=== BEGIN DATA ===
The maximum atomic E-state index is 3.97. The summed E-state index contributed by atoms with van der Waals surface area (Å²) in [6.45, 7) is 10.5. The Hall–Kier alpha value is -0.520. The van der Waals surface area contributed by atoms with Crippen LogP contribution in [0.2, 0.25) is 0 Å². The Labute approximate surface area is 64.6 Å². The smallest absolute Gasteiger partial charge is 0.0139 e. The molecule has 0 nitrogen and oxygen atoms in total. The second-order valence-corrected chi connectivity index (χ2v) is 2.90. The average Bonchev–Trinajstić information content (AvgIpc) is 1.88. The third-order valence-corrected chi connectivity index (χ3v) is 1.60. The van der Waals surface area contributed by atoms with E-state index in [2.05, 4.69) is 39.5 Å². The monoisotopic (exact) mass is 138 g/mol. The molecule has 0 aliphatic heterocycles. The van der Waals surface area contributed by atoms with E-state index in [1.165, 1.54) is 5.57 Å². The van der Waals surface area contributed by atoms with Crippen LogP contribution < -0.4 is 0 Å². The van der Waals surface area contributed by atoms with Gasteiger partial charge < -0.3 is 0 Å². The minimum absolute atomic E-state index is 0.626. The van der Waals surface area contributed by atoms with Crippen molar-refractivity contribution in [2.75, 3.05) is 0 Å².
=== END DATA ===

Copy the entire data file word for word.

The maximum atomic E-state index is 3.97. The summed E-state index contributed by atoms with van der Waals surface area (Å²) in [6.45, 7) is 10.5. The Hall–Kier alpha value is -0.520. The van der Waals surface area contributed by atoms with Crippen LogP contribution in [0.2, 0.25) is 0 Å². The Labute approximate surface area is 64.6 Å². The smallest absolute Gasteiger partial charge is 0.0139 e. The molecule has 0 nitrogen and oxygen atoms in total. The second-order valence-corrected chi connectivity index (χ2v) is 2.90. The average Bonchev–Trinajstić information content (AvgIpc) is 1.88. The third-order valence-corrected chi connectivity index (χ3v) is 1.60. The van der Waals surface area contributed by atoms with E-state index in [2.05, 4.69) is 39.5 Å². The monoisotopic (exact) mass is 138 g/mol. The molecule has 0 aliphatic heterocycles. The van der Waals surface area contributed by atoms with E-state index in [1.165, 1.54) is 5.57 Å². The van der Waals surface area contributed by atoms with Crippen LogP contribution < -0.4 is 0 Å². The van der Waals surface area contributed by atoms with Gasteiger partial charge < -0.3 is 0 Å². The minimum absolute atomic E-state index is 0.626. The van der Waals surface area contributed by atoms with Crippen molar-refractivity contribution in [2.75, 3.05) is 0 Å².